An arthrogram injection is an injection of contrast dye into a joint to allow better visualisation of internal joint structures during the CT examination. The study will be reported by a radiologist and the results sent to your doctor.
The joint may be injected using x-ray or ultrasound. First, the skin on the joint affected will be cleaned with antiseptic. The radiologist inserts a fine needle into the joint that your doctor has asked us to inject using an aseptic technique (strict infection control practices). We use x-ray or ultrasound to guide the placement of the needle safely and accurately into the correct position.
X-ray contrast is usually injected into the joint to confirm that the needle is in the correct location.
For a CT arthrogram, a larger volume of x-ray contrast is injected, and then you will be transferred to the CT machine.
You may experience a feeling of fullness and/or tightness as the joint is distended with fluid, but the procedure is usually well tolerated.
How do I prepare for an arthrogram?
Before the CT arthrogram, you may be asked to change into an examination gown for your comfort, and to ensure clothing does not affect the images. You may also be asked to remove jewellery, eye-glasses and any metal objects that might interfere with the imaging.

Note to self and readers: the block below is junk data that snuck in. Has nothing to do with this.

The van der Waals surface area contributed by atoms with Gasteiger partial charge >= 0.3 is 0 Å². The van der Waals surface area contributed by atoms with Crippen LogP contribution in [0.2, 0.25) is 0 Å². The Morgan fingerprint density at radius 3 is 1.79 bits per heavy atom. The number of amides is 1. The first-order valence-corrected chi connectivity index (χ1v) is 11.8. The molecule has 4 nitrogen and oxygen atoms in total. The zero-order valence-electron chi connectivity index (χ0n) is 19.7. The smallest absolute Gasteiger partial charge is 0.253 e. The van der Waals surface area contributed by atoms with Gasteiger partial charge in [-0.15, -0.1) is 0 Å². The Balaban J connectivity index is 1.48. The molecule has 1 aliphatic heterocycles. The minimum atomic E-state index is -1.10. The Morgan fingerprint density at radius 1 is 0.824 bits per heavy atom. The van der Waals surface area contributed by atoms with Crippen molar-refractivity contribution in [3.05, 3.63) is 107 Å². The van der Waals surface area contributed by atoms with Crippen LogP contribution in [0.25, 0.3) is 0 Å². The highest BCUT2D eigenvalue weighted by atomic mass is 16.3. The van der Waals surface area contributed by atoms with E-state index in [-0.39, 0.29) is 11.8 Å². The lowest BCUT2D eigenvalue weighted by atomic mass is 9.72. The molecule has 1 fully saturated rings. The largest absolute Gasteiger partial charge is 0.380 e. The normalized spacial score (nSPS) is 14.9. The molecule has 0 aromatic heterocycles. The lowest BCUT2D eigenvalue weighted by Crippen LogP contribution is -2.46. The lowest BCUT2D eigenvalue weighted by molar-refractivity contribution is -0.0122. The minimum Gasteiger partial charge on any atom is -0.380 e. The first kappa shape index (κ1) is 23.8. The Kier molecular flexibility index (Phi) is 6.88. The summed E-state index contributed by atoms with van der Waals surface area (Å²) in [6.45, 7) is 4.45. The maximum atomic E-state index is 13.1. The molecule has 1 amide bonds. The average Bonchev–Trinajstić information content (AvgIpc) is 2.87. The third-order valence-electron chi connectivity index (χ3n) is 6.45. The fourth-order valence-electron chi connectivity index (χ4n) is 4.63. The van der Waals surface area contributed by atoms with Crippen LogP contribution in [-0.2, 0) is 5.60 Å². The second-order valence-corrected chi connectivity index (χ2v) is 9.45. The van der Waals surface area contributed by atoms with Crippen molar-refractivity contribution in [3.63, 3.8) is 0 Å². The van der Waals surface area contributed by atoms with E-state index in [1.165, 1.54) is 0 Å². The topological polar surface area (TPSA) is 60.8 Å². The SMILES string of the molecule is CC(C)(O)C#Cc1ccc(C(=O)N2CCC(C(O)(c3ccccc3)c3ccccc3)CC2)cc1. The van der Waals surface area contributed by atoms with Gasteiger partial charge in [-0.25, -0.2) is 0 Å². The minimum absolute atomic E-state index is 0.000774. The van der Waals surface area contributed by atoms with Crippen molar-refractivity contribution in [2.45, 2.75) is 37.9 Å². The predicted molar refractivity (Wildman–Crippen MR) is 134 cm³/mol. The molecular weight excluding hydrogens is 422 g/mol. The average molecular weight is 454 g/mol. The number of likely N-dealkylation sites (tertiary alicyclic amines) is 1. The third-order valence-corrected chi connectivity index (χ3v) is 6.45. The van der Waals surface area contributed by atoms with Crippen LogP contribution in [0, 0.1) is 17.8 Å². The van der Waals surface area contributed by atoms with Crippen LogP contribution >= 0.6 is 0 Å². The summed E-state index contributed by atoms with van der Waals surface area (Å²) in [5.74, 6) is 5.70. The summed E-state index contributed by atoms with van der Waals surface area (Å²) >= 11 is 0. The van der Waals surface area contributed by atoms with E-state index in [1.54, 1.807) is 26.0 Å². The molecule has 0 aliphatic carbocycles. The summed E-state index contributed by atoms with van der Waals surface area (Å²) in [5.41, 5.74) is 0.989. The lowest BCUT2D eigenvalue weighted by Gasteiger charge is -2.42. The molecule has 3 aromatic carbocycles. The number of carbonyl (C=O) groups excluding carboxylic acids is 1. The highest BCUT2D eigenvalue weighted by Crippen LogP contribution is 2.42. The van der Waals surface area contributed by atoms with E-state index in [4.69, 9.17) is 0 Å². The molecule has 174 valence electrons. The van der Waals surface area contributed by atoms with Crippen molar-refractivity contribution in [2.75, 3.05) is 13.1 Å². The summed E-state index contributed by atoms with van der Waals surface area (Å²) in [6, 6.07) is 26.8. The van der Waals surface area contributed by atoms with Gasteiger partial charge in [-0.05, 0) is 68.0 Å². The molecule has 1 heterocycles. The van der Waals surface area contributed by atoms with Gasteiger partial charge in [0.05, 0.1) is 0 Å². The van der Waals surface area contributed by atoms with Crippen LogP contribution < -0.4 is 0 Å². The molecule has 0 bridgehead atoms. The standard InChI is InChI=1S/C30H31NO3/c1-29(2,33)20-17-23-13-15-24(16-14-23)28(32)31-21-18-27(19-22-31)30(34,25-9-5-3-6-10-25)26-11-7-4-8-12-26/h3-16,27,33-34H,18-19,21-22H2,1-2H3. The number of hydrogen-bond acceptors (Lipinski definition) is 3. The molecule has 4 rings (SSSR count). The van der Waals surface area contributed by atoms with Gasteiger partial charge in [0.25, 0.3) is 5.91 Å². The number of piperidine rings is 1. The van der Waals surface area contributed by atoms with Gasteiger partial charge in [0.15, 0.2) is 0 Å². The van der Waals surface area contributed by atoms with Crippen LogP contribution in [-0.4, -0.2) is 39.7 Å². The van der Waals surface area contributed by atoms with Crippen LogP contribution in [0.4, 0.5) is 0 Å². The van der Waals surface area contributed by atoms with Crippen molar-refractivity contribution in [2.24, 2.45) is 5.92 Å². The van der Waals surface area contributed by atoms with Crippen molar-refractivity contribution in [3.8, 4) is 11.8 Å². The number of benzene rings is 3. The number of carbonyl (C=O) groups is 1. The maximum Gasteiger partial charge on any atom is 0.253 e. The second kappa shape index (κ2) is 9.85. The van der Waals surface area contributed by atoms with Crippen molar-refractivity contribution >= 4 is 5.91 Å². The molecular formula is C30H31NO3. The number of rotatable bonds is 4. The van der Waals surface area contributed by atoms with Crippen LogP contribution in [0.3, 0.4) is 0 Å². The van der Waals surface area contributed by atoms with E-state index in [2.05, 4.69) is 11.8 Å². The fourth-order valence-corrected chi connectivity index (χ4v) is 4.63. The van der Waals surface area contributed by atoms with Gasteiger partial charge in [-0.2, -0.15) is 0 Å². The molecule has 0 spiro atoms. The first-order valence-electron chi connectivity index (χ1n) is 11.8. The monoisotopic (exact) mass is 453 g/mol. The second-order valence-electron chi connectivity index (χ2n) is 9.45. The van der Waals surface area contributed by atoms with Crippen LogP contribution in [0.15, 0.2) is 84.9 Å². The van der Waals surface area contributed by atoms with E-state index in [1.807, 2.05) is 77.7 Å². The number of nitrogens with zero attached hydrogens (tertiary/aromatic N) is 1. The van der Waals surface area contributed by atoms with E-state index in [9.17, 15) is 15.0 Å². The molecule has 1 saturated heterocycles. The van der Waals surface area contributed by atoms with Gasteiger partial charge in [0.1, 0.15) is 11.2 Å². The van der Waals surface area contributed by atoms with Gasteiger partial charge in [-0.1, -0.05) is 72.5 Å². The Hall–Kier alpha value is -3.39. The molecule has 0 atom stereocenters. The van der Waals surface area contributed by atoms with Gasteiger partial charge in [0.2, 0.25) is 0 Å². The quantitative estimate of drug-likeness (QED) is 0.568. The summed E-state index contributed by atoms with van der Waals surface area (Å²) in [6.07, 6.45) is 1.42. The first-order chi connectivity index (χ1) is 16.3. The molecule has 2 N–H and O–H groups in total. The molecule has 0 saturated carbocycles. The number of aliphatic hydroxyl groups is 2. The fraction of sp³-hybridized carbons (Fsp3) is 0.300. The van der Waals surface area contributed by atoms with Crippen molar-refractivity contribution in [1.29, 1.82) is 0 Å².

You may eat and drink as normal before and after the procedure. If you are on any regular medication or have diabetes and are on insulin, take your usual medicines and diet.
Please inform us if you are on medication to thin your blood (e.g. Warfarin, Aspirin or Clopidogrel), have an iodine allergy, or are pregnant or breastfeeding.
Any discomfort in the joint should settle within 24 hours as the contrast is absorbed.
Do not do any strenuous activity for 48 hours after the arthrogram.
Occasionally there may be soreness or bruising at the site of the injection. If required, an analgesic such as paracetamol (Panadol) should be sufficient. An ice-pack may also provide some relief.
Infection is uncommon, but it is a serious side effect. If you notice any fever or redness, swelling, or increased pain at the injection site after the first two days, notify your referring doctor or immediately call the clinic where the injection was performed.
Risks / Side Effects
Arthrogram injections are generally safe.
Potential risks include infection within the soft tissues or joint which is an uncommon but serious side effect.
If x-ray contrast is administered, there is a small risk of an allergic reaction. A mild allergic reaction occurs in 1/1000 injections and includes a rash, hives or sneezing. More severe reactions such as difficulty breathing are less common. Severe life-threatening reactions are extremely rare (1 in 170,000).
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